“Yarrow is an aromatic perennial plant from the aster or Asteraceae (Compositae) family, a close relative or chamomile and chrysanthemums.”
The medicinal benefits of yarrow herb have been known for a long time. Native American tribes like the Cherokee, Iroquois, Gosiute and Mohegan used it to as a digestive aid, while the Micmac of New Brunswick, Nova Scotia and Maine used the stalk to alleviate colds and “break” fevers.
Yarrow stalks can also be pounded and made into pulp that’s applied to swollen body parts, bruises and sprains. But in fact, all parts of the plant have medicinal applications, and the herb can be taken internally or used externally. Here are some of the many medicinal uses for yarrow:
Helps fights bacteria and viruses. Drinking a tea made from yarrow, elderflower, linden, boneset, peppermint and ginger can promote sweating and help eradicate flu-causing viruses from your body. Promotes digestion and detoxification. Yarrow’s bitter components and fatty acids encourage proper bile secretion from the gallbladder, which can then improve digestion and keep gallstones from forming. Helps relieves cramps and menstrual pain. Yarrow can also help regulate menstrual periods, particularly controlling heavy flow. May be effective against skin conditions, such as eczema. Not only can it help stop wounds from bleeding, but it can be used as first aid for ulcers. Helps stop nosebleeds. Applying dried or powdered yarrow leaves inside nostrils may help stop the bleeding. Relieves pain from arthritis and rheumatism. It has anti-inflammatory properties that may alleviate pain brought on by these conditions. Helps relieve hemorrhoids. Drinking yarrow tea or tincture or placing a yarrow poultice or compress over the affected area may soothe this health problem.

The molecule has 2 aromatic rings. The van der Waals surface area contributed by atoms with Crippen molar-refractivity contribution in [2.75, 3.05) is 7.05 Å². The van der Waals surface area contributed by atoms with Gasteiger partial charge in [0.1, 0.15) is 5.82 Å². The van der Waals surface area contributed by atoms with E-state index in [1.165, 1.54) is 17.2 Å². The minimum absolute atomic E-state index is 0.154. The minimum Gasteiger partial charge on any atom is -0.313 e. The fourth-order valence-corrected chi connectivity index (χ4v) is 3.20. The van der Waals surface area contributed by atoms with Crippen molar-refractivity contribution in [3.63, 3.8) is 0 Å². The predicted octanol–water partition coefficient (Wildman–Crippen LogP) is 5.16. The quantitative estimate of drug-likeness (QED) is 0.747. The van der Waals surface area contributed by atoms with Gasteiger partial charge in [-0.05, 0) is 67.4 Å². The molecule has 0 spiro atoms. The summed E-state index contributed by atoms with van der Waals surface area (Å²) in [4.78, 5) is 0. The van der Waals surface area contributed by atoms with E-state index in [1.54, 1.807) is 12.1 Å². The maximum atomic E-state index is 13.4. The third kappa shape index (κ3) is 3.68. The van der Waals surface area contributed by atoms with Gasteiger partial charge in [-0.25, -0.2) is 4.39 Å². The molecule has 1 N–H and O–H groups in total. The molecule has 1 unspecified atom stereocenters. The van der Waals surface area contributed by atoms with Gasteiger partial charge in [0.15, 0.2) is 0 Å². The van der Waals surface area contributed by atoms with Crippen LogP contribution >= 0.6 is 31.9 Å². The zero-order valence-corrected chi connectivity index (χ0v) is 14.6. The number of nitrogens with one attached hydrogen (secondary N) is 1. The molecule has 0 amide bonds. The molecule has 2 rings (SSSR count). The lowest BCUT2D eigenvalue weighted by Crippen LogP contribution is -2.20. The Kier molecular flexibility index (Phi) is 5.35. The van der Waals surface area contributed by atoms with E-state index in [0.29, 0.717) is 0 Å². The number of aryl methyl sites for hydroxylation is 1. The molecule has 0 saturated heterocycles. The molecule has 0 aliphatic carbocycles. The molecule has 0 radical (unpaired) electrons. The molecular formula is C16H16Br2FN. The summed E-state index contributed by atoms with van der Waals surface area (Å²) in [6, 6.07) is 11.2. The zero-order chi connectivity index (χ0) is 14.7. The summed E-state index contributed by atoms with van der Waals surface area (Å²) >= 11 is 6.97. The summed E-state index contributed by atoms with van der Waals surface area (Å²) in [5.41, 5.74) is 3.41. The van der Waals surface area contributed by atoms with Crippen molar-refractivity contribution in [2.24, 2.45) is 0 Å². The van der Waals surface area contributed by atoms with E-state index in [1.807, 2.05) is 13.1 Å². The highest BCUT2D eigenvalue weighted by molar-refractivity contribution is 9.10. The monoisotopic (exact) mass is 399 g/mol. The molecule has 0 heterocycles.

“Yarrow: The Herb That Heals Wounds, and So Much More” by Dr. Mercola